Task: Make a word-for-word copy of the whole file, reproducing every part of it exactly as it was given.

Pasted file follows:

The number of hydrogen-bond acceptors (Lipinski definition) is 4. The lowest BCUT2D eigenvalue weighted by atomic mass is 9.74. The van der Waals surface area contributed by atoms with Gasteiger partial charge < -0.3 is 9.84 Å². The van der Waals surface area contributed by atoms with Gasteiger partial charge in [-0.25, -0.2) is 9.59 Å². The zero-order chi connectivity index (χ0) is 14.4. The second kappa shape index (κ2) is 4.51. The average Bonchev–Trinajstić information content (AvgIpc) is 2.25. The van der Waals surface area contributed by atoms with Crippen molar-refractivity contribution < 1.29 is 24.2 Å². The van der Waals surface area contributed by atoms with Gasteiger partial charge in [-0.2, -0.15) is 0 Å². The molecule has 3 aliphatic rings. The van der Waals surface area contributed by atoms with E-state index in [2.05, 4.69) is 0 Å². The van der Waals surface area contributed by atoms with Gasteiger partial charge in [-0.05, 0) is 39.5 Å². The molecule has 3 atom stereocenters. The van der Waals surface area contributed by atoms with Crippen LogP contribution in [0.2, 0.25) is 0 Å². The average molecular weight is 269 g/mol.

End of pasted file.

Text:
The number of hydrogen-bond acceptors (Lipinski definition) is 4. The lowest BCUT2D eigenvalue weighted by atomic mass is 9.74. The van der Waals surface area contributed by atoms with Gasteiger partial charge < -0.3 is 9.84 Å². The van der Waals surface area contributed by atoms with Gasteiger partial charge in [-0.25, -0.2) is 9.59 Å². The zero-order chi connectivity index (χ0) is 14.4. The second kappa shape index (κ2) is 4.51. The average Bonchev–Trinajstić information content (AvgIpc) is 2.25. The van der Waals surface area contributed by atoms with Crippen molar-refractivity contribution < 1.29 is 24.2 Å². The van der Waals surface area contributed by atoms with Gasteiger partial charge in [-0.2, -0.15) is 0 Å². The molecule has 3 aliphatic rings. The van der Waals surface area contributed by atoms with E-state index in [2.05, 4.69) is 0 Å². The van der Waals surface area contributed by atoms with Gasteiger partial charge in [-0.05, 0) is 39.5 Å². The molecule has 3 atom stereocenters. The van der Waals surface area contributed by atoms with Crippen LogP contribution in [0.2, 0.25) is 0 Å². The average molecular weight is 269 g/mol.